AUTHORS: Laure-Lou Tremblay, Evelyn Underwood.
This guidance aims to bring tools and knowledge for cities to use pollinators as indicators of their urban greening and carry out pollinator monitoring. It builds on the EU Commission guidance for pollinator-friendly cities, and explores options for pollinator monitoring in more depth. It features research from the Safeguard Horizon project on pollinator conservation. The guidance provides a gateway for cities to access resources on the topic, provides background on the different monitoring options available, and gives good practice examples from successful monitoring schemes in the EU.
The EU Biodiversity Strategy 2030 calls for cities and urban regions to produce urban greening plans – setting out cities’ strategies to support biodiversity, including pollinators. The EU Pollinators Initiative calls for urban greening plans to pay particular attention to pollinator monitoring to assess the state and trend of pollinators in the municipality, which will be critical for implementing conservation activities.
In the proposed EU Nature Restoration Law, Member States will have a legal obligation to put in place measures to reverse the decline of pollinator populations and pollinator diversity by 2030. They will be required to monitor pollinators adequately so that progress to the target can be measured at least every six years.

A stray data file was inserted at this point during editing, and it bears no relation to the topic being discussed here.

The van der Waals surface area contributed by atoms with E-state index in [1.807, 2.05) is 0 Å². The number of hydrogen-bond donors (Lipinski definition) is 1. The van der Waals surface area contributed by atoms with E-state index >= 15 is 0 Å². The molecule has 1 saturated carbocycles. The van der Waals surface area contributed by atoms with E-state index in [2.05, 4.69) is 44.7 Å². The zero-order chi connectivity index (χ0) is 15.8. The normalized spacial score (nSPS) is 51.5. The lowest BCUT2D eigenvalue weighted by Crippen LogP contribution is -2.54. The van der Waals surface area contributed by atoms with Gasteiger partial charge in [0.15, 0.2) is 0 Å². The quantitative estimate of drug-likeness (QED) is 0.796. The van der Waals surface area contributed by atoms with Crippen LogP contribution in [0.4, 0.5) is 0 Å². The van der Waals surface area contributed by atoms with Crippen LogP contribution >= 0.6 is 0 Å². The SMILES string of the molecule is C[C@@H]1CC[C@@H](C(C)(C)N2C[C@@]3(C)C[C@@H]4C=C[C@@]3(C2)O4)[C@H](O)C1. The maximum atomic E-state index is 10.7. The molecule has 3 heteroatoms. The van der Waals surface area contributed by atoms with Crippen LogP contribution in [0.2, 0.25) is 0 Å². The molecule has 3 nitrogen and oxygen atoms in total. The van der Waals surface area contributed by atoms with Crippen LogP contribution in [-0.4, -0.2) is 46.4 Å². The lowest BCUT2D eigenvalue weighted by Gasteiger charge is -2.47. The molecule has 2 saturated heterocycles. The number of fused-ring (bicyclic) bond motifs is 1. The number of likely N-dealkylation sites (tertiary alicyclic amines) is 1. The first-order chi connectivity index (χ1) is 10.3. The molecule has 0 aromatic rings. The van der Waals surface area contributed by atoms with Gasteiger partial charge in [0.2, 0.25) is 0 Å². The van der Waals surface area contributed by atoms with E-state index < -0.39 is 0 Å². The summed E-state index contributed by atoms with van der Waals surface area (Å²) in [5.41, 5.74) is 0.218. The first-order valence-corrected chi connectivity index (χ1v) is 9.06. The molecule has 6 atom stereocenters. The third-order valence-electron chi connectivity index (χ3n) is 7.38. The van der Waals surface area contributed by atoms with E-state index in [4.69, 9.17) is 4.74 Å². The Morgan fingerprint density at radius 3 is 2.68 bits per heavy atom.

Considering the complexity of pollinator monitoring and the current lack of guidance for cities, IEEP and the Safeguard project researchers developed guidance for cities to monitor pollinators. This guidance is based on the expertise of pollinator experts, interviews with city managers and in-depth desk research to provide city managers with up-to-date, technical, and practical advice.
This guidance provides:
- An assessment of the practical (and potentially unexpected) benefits of pollinator monitoring for a city
- A review of technical options available for cities and advice on how to navigate them
- Recommendations for designing monitoring schemes, encompassing both practical and theoretical aspects
- A diversity of examples from different cities across the EU: from a citizen science project in Berlin to green space management staff training in Besançon to a wild bee city atlas in Brussels.
- Challenges cities may encounter and how to overcome them
Read the report.
Photo by Siim Lukka on Unsplash